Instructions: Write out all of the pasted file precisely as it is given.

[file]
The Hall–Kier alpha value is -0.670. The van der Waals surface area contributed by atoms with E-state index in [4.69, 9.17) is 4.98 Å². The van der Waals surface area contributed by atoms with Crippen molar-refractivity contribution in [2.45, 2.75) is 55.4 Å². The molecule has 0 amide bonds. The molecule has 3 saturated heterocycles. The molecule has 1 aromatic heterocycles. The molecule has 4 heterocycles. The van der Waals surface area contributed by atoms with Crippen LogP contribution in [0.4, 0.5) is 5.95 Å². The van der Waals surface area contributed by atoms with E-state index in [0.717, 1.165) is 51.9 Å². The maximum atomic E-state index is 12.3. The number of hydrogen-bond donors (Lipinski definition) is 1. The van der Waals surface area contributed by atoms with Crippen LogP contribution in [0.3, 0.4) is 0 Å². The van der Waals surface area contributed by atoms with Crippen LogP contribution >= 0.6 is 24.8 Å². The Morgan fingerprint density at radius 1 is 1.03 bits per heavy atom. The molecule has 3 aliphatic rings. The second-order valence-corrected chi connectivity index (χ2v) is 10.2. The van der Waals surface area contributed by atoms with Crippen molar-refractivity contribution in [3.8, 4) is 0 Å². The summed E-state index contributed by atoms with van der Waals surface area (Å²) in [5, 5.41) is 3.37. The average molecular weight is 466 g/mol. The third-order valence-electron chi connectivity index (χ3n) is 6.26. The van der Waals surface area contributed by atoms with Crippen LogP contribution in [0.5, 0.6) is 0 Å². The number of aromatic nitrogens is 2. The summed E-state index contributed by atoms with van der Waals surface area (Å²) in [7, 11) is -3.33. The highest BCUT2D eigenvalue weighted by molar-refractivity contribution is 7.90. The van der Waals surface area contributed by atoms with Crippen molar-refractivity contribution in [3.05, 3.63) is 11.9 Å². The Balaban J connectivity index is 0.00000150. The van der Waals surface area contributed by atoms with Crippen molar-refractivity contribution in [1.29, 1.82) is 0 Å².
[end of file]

The Hall–Kier alpha value is -0.670. The van der Waals surface area contributed by atoms with E-state index in [4.69, 9.17) is 4.98 Å². The van der Waals surface area contributed by atoms with Crippen molar-refractivity contribution in [2.45, 2.75) is 55.4 Å². The molecule has 0 amide bonds. The molecule has 3 saturated heterocycles. The molecule has 1 aromatic heterocycles. The molecule has 4 heterocycles. The van der Waals surface area contributed by atoms with Crippen LogP contribution in [0.4, 0.5) is 5.95 Å². The van der Waals surface area contributed by atoms with E-state index in [0.717, 1.165) is 51.9 Å². The maximum atomic E-state index is 12.3. The number of hydrogen-bond donors (Lipinski definition) is 1. The van der Waals surface area contributed by atoms with Crippen LogP contribution in [0.3, 0.4) is 0 Å². The van der Waals surface area contributed by atoms with Crippen LogP contribution >= 0.6 is 24.8 Å². The Morgan fingerprint density at radius 1 is 1.03 bits per heavy atom. The molecule has 3 aliphatic rings. The second-order valence-corrected chi connectivity index (χ2v) is 10.2. The van der Waals surface area contributed by atoms with Crippen molar-refractivity contribution in [3.8, 4) is 0 Å². The summed E-state index contributed by atoms with van der Waals surface area (Å²) in [5, 5.41) is 3.37. The average molecular weight is 466 g/mol. The third-order valence-electron chi connectivity index (χ3n) is 6.26. The van der Waals surface area contributed by atoms with Crippen LogP contribution in [0.5, 0.6) is 0 Å². The number of aromatic nitrogens is 2. The summed E-state index contributed by atoms with van der Waals surface area (Å²) in [7, 11) is -3.33. The highest BCUT2D eigenvalue weighted by molar-refractivity contribution is 7.90. The van der Waals surface area contributed by atoms with Crippen molar-refractivity contribution in [3.05, 3.63) is 11.9 Å². The Balaban J connectivity index is 0.00000150. The van der Waals surface area contributed by atoms with Crippen molar-refractivity contribution in [1.29, 1.82) is 0 Å².